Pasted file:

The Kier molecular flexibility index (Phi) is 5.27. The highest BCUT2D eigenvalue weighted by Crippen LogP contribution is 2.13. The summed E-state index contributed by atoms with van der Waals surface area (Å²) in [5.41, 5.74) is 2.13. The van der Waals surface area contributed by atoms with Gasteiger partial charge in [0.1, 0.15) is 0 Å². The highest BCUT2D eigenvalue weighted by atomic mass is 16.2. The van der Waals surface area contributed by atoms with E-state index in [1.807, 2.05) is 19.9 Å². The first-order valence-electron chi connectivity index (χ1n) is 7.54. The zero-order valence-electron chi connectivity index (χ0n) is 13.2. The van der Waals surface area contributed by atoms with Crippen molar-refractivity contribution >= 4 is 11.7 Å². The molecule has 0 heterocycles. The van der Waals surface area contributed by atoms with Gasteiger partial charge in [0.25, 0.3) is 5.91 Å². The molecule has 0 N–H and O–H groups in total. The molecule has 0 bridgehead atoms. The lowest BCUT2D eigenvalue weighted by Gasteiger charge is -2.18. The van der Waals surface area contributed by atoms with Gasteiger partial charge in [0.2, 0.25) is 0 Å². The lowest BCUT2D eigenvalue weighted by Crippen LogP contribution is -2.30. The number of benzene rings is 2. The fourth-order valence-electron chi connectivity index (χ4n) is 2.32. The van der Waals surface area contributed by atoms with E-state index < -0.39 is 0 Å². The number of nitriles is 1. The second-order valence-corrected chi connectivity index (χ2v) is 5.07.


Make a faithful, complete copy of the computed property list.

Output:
The Kier molecular flexibility index (Phi) is 5.27. The highest BCUT2D eigenvalue weighted by Crippen LogP contribution is 2.13. The summed E-state index contributed by atoms with van der Waals surface area (Å²) in [5.41, 5.74) is 2.13. The van der Waals surface area contributed by atoms with Gasteiger partial charge in [0.1, 0.15) is 0 Å². The highest BCUT2D eigenvalue weighted by atomic mass is 16.2. The van der Waals surface area contributed by atoms with E-state index in [1.807, 2.05) is 19.9 Å². The first-order valence-electron chi connectivity index (χ1n) is 7.54. The zero-order valence-electron chi connectivity index (χ0n) is 13.2. The van der Waals surface area contributed by atoms with Crippen molar-refractivity contribution >= 4 is 11.7 Å². The molecule has 0 heterocycles. The van der Waals surface area contributed by atoms with Gasteiger partial charge in [0.25, 0.3) is 5.91 Å². The molecule has 0 N–H and O–H groups in total. The molecule has 0 bridgehead atoms. The lowest BCUT2D eigenvalue weighted by Gasteiger charge is -2.18. The van der Waals surface area contributed by atoms with Gasteiger partial charge in [0.2, 0.25) is 0 Å². The lowest BCUT2D eigenvalue weighted by Crippen LogP contribution is -2.30. The number of benzene rings is 2. The fourth-order valence-electron chi connectivity index (χ4n) is 2.32. The van der Waals surface area contributed by atoms with E-state index < -0.39 is 0 Å². The number of nitriles is 1. The second-order valence-corrected chi connectivity index (χ2v) is 5.07.